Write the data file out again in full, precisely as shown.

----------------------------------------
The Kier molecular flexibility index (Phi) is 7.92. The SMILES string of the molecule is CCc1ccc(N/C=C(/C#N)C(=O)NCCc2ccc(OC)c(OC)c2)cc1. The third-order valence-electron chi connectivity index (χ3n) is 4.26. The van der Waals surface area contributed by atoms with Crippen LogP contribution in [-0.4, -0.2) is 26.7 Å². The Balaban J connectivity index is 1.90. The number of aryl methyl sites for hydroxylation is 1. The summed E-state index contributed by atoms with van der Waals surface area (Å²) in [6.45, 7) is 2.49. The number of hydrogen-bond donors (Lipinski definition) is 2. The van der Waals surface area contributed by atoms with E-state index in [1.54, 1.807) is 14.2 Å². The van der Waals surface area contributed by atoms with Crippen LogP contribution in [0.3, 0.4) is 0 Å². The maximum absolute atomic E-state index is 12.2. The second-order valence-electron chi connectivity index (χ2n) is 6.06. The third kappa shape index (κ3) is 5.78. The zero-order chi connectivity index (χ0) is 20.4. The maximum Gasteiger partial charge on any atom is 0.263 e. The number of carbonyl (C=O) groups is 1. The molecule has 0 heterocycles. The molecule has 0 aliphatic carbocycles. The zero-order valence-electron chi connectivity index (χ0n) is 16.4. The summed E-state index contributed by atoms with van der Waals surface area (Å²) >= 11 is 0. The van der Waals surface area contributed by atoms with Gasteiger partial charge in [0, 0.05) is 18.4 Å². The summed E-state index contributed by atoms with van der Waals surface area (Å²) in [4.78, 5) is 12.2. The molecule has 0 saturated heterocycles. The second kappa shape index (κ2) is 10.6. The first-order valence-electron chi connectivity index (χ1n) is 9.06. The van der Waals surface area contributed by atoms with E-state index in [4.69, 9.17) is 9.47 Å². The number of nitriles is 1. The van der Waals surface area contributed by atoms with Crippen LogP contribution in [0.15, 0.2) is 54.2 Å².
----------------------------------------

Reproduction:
The Kier molecular flexibility index (Phi) is 7.92. The SMILES string of the molecule is CCc1ccc(N/C=C(/C#N)C(=O)NCCc2ccc(OC)c(OC)c2)cc1. The third-order valence-electron chi connectivity index (χ3n) is 4.26. The van der Waals surface area contributed by atoms with Crippen LogP contribution in [-0.4, -0.2) is 26.7 Å². The Balaban J connectivity index is 1.90. The number of aryl methyl sites for hydroxylation is 1. The summed E-state index contributed by atoms with van der Waals surface area (Å²) in [6.45, 7) is 2.49. The number of hydrogen-bond donors (Lipinski definition) is 2. The van der Waals surface area contributed by atoms with E-state index in [1.54, 1.807) is 14.2 Å². The van der Waals surface area contributed by atoms with Crippen LogP contribution in [0.3, 0.4) is 0 Å². The maximum absolute atomic E-state index is 12.2. The second-order valence-electron chi connectivity index (χ2n) is 6.06. The third kappa shape index (κ3) is 5.78. The zero-order chi connectivity index (χ0) is 20.4. The maximum Gasteiger partial charge on any atom is 0.263 e. The number of carbonyl (C=O) groups is 1. The molecule has 0 heterocycles. The molecule has 0 aliphatic carbocycles. The zero-order valence-electron chi connectivity index (χ0n) is 16.4. The summed E-state index contributed by atoms with van der Waals surface area (Å²) >= 11 is 0. The van der Waals surface area contributed by atoms with Gasteiger partial charge in [0, 0.05) is 18.4 Å². The summed E-state index contributed by atoms with van der Waals surface area (Å²) in [4.78, 5) is 12.2. The molecule has 0 saturated heterocycles. The second kappa shape index (κ2) is 10.6. The first-order valence-electron chi connectivity index (χ1n) is 9.06. The van der Waals surface area contributed by atoms with E-state index in [4.69, 9.17) is 9.47 Å². The number of nitriles is 1. The van der Waals surface area contributed by atoms with Crippen LogP contribution in [0.15, 0.2) is 54.2 Å².